Wednesday, July 20, 2011

Cracking Open the Door

Two moments yesterday nearly took my breath away:

My mom was visiting and was playing Memory with Anna in her room near the cool of air conditioning. Ethan was in there jumping on the bed and I was in the kitchen attempting to make a blueberry pie.

"Mom!" Ethan came in. "Come to Anna's room?"

I dutifully followed him. My son was seeking my attention, and I wasn't about to ignore him. I sat on the floor.

"Watch me!" he shouted, as he fell face-forward on the bed. I clapped. "Mom! Watch me!" he yelled again, and did the trick. And again: "Mom! Look!" There was no way I could get bored with this. He was trying to direct my attention to him to show me something. This skill, more importantly, this desire, usually emerges around 12-18 months. Ethan could have asked me to watch him all afternoon.

He fell face down on the bed and moved his arms back and forth. "I'm swimming!" he yelled. Then he moved to the other side. "I'm too deep!" Meaning the deep end.

"Go back to the shallow end!" I yelled, and he jumped to the other side.

Two hours later, I was in the kitchen making dinner and Ethan was at the table with a toy school bus. He's had this toy bus for months. All of the rubber wheels are gone (he peeled them off at different points).

"The girls are on it," he announced to me. He began gently rolling the bus. I dumped pasta in the boiling water.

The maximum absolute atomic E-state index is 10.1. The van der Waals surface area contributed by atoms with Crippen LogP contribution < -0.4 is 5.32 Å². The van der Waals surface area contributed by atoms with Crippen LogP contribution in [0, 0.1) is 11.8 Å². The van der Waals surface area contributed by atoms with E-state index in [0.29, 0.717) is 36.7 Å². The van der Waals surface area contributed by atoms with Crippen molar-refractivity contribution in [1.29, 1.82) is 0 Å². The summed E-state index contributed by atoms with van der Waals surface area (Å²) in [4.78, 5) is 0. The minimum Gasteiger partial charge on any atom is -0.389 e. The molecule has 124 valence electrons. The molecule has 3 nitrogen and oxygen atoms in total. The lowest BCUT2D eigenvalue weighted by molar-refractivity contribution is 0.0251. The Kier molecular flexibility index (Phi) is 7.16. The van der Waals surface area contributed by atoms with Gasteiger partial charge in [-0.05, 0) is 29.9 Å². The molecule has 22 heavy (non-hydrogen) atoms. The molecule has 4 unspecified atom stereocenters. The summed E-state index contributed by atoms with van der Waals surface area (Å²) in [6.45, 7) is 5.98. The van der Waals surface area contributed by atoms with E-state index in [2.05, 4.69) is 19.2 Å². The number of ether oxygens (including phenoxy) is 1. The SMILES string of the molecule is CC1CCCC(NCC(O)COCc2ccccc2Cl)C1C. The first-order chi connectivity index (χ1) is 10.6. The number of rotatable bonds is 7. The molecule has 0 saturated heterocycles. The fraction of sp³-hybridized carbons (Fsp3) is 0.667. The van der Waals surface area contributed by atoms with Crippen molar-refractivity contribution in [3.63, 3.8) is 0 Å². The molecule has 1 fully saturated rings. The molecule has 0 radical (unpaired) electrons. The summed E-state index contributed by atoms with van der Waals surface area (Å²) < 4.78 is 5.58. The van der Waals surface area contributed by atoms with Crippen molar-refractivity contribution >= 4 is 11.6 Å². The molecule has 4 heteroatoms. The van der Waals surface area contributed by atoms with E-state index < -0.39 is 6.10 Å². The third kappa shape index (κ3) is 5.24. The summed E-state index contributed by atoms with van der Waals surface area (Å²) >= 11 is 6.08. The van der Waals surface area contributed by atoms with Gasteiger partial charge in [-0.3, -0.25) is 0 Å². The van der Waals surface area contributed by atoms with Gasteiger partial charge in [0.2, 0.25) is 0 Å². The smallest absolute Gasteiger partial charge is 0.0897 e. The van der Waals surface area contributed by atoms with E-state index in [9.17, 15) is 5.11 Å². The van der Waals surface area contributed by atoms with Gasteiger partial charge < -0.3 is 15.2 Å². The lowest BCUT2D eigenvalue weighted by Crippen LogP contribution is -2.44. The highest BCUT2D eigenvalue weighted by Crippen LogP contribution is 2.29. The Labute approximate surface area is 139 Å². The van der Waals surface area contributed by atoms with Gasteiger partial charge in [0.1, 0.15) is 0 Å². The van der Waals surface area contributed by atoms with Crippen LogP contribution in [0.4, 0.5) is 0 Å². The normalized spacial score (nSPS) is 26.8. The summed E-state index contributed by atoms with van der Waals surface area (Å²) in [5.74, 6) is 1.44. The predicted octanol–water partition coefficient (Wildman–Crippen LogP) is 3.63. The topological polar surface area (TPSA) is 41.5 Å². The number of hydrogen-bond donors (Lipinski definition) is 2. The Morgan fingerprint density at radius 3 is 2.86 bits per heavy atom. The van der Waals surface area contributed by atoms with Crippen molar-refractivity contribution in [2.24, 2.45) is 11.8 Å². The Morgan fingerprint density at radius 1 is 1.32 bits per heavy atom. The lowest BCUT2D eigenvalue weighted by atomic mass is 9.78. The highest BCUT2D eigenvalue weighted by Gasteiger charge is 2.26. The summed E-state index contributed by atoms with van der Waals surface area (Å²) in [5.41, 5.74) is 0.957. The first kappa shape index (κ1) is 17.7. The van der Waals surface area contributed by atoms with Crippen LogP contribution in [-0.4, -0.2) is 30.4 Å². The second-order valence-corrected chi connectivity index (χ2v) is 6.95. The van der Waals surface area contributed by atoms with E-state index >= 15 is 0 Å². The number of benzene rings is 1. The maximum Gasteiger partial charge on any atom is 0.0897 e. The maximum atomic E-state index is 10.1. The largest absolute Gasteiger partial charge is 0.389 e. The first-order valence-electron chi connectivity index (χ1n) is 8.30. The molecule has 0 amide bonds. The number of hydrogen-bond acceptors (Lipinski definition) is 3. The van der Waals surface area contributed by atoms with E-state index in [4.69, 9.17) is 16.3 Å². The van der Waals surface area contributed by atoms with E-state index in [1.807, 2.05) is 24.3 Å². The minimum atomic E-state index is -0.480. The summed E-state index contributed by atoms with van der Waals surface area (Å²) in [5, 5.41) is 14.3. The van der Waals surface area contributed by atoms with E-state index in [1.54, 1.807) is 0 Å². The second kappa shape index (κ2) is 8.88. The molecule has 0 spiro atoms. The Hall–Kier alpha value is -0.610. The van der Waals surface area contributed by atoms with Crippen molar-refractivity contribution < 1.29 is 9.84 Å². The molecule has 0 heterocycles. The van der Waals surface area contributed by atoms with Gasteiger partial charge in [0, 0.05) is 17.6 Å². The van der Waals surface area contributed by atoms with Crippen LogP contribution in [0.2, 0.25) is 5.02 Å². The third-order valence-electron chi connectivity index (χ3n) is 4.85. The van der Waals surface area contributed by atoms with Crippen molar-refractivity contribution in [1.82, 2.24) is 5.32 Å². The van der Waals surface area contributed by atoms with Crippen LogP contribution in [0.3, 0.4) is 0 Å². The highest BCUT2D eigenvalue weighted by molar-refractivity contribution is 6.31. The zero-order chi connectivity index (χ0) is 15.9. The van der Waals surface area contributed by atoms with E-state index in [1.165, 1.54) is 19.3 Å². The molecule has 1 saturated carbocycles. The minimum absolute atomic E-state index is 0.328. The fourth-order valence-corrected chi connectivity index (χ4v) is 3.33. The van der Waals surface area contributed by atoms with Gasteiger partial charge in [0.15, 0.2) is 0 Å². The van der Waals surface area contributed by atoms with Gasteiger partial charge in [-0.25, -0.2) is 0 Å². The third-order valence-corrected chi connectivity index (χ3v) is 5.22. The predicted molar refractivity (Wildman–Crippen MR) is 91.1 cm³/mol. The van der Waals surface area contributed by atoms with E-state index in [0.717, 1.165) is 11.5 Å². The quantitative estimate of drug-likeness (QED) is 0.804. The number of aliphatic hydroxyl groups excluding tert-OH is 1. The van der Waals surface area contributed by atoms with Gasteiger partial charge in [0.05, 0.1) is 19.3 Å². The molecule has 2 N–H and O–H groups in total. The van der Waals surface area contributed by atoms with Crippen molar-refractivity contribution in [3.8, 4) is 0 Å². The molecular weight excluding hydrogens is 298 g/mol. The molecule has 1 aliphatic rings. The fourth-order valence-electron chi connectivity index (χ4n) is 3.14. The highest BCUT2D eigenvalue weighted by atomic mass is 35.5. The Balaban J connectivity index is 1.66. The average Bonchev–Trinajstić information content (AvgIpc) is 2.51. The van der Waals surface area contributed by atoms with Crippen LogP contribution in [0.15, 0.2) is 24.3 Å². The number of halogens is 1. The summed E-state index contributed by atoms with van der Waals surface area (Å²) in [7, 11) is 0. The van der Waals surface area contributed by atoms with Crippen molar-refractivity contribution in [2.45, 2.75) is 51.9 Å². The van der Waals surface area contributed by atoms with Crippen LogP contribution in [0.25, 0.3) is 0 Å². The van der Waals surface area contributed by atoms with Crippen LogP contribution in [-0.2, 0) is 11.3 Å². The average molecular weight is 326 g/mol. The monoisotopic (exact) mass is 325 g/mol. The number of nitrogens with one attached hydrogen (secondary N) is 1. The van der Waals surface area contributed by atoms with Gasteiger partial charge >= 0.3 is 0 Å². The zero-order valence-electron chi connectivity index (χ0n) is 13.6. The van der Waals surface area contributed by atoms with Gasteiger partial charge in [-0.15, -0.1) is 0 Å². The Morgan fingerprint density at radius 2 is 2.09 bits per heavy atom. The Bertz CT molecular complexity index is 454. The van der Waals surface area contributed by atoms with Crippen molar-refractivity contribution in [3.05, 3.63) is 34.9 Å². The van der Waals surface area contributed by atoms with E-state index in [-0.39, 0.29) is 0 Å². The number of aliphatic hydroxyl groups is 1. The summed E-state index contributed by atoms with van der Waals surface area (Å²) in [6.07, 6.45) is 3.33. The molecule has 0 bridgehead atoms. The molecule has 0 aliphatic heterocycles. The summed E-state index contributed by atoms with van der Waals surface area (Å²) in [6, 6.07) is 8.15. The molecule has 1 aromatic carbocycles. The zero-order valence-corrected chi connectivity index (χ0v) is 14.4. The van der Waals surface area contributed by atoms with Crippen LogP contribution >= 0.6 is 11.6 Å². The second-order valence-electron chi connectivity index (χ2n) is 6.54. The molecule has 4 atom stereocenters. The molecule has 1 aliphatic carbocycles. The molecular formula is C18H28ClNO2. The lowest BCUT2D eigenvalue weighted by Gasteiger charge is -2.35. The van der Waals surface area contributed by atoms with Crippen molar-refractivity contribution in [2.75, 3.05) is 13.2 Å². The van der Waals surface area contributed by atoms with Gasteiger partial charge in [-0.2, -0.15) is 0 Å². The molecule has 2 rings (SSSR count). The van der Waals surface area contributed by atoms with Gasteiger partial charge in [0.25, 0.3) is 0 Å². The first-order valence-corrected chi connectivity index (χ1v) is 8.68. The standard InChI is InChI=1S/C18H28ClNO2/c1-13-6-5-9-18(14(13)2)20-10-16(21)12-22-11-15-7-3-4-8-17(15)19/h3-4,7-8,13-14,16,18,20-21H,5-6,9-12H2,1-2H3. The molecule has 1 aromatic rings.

"MOMMY!" I suddenly heard a screech. I turned around quickly only to realize Ethan wasn't talking to me.

"Mommy!" he yelled, as the bus tipped on its side. The "girls" inside were yelling mommy, scared.

"It's okay," he then said, in a reassuring voice. "Your mommy will be there soon."

He looked up. "The bus - his name is Buster."

Over a year of Early Intervention therapy. Six months of school. Hours upon hours upon hours of watching and sometimes trying to join in with me with pretend play at home. Every single moment of it was absolutely worth it to watch Ethan, really for the first time, come up with a pretend play idea completely on his own.

The best part? He was having fun. He was sitting at the table, waiting for dinner, amusing himself, and enjoying the tiny scene he'd created.

His world is expanding. I couldn't be more excited for him.

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